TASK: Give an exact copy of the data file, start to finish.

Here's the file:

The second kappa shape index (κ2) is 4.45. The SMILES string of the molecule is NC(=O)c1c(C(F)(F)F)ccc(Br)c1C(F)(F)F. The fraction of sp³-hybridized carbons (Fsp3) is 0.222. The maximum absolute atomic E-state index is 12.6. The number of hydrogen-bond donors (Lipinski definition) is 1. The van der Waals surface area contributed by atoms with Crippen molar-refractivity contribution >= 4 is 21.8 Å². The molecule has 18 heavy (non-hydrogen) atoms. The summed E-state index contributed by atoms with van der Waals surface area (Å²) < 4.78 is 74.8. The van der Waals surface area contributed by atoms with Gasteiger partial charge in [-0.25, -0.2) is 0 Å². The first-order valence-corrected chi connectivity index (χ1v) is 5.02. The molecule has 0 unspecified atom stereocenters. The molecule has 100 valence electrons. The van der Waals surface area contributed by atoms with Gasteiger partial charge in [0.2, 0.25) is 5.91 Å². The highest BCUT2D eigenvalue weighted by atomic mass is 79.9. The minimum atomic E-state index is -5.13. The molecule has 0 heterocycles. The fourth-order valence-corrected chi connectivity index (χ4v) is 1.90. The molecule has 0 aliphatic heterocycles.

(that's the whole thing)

The second kappa shape index (κ2) is 4.45. The SMILES string of the molecule is NC(=O)c1c(C(F)(F)F)ccc(Br)c1C(F)(F)F. The fraction of sp³-hybridized carbons (Fsp3) is 0.222. The maximum absolute atomic E-state index is 12.6. The number of hydrogen-bond donors (Lipinski definition) is 1. The van der Waals surface area contributed by atoms with Crippen molar-refractivity contribution >= 4 is 21.8 Å². The molecule has 18 heavy (non-hydrogen) atoms. The summed E-state index contributed by atoms with van der Waals surface area (Å²) < 4.78 is 74.8. The van der Waals surface area contributed by atoms with Gasteiger partial charge in [-0.25, -0.2) is 0 Å². The first-order valence-corrected chi connectivity index (χ1v) is 5.02. The molecule has 0 unspecified atom stereocenters. The molecule has 100 valence electrons. The van der Waals surface area contributed by atoms with Gasteiger partial charge in [0.2, 0.25) is 5.91 Å². The highest BCUT2D eigenvalue weighted by atomic mass is 79.9. The minimum atomic E-state index is -5.13. The molecule has 0 heterocycles. The fourth-order valence-corrected chi connectivity index (χ4v) is 1.90. The molecule has 0 aliphatic heterocycles.